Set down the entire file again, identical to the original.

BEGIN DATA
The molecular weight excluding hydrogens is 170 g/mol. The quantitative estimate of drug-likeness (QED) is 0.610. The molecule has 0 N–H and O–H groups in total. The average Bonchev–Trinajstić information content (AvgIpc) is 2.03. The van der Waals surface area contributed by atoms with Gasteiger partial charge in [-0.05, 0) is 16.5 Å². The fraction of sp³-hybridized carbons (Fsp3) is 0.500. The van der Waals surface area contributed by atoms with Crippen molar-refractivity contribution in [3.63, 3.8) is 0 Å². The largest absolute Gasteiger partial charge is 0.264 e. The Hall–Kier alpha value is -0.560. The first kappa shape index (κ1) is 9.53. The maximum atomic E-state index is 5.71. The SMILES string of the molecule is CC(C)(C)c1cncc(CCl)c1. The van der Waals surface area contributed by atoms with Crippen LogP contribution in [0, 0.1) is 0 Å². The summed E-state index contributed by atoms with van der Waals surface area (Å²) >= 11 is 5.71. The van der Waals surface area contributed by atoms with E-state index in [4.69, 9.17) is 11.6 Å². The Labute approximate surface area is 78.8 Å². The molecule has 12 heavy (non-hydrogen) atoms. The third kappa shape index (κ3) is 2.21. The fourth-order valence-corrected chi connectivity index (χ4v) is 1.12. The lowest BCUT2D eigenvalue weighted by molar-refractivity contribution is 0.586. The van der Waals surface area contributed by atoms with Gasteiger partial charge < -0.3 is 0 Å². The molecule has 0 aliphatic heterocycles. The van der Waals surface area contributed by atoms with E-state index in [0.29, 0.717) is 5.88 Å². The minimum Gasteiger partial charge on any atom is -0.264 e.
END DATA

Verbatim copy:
The molecular weight excluding hydrogens is 170 g/mol. The quantitative estimate of drug-likeness (QED) is 0.610. The molecule has 0 N–H and O–H groups in total. The average Bonchev–Trinajstić information content (AvgIpc) is 2.03. The van der Waals surface area contributed by atoms with Gasteiger partial charge in [-0.05, 0) is 16.5 Å². The fraction of sp³-hybridized carbons (Fsp3) is 0.500. The van der Waals surface area contributed by atoms with Crippen molar-refractivity contribution in [3.63, 3.8) is 0 Å². The largest absolute Gasteiger partial charge is 0.264 e. The Hall–Kier alpha value is -0.560. The first kappa shape index (κ1) is 9.53. The maximum atomic E-state index is 5.71. The SMILES string of the molecule is CC(C)(C)c1cncc(CCl)c1. The van der Waals surface area contributed by atoms with Crippen LogP contribution in [0, 0.1) is 0 Å². The summed E-state index contributed by atoms with van der Waals surface area (Å²) >= 11 is 5.71. The van der Waals surface area contributed by atoms with E-state index in [4.69, 9.17) is 11.6 Å². The Labute approximate surface area is 78.8 Å². The molecule has 12 heavy (non-hydrogen) atoms. The third kappa shape index (κ3) is 2.21. The fourth-order valence-corrected chi connectivity index (χ4v) is 1.12. The lowest BCUT2D eigenvalue weighted by molar-refractivity contribution is 0.586. The van der Waals surface area contributed by atoms with Gasteiger partial charge < -0.3 is 0 Å². The molecule has 0 aliphatic heterocycles. The van der Waals surface area contributed by atoms with E-state index in [0.29, 0.717) is 5.88 Å². The minimum Gasteiger partial charge on any atom is -0.264 e.